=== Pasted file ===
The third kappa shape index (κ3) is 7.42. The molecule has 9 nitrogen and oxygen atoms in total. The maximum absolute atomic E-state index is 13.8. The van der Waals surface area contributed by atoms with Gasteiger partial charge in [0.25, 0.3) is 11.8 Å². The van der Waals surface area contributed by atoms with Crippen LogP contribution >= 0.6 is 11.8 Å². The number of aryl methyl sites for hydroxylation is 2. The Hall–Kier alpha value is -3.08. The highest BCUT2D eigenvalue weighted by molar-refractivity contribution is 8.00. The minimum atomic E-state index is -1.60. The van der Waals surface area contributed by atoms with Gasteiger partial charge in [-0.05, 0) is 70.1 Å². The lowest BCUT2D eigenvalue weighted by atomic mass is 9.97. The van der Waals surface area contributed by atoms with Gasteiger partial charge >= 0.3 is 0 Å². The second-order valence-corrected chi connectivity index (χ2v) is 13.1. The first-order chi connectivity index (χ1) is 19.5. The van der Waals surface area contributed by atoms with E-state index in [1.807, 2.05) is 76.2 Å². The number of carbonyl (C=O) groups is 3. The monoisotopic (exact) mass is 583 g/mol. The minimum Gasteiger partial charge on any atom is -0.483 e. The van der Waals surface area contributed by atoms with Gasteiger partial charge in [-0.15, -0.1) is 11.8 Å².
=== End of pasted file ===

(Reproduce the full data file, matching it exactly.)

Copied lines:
The third kappa shape index (κ3) is 7.42. The molecule has 9 nitrogen and oxygen atoms in total. The maximum absolute atomic E-state index is 13.8. The van der Waals surface area contributed by atoms with Gasteiger partial charge in [0.25, 0.3) is 11.8 Å². The van der Waals surface area contributed by atoms with Crippen LogP contribution >= 0.6 is 11.8 Å². The number of aryl methyl sites for hydroxylation is 2. The Hall–Kier alpha value is -3.08. The highest BCUT2D eigenvalue weighted by molar-refractivity contribution is 8.00. The minimum atomic E-state index is -1.60. The van der Waals surface area contributed by atoms with Gasteiger partial charge in [-0.05, 0) is 70.1 Å². The lowest BCUT2D eigenvalue weighted by atomic mass is 9.97. The van der Waals surface area contributed by atoms with Gasteiger partial charge >= 0.3 is 0 Å². The second-order valence-corrected chi connectivity index (χ2v) is 13.1. The first-order chi connectivity index (χ1) is 19.5. The van der Waals surface area contributed by atoms with E-state index in [1.807, 2.05) is 76.2 Å². The number of carbonyl (C=O) groups is 3. The monoisotopic (exact) mass is 583 g/mol. The minimum Gasteiger partial charge on any atom is -0.483 e. The van der Waals surface area contributed by atoms with Gasteiger partial charge in [-0.15, -0.1) is 11.8 Å².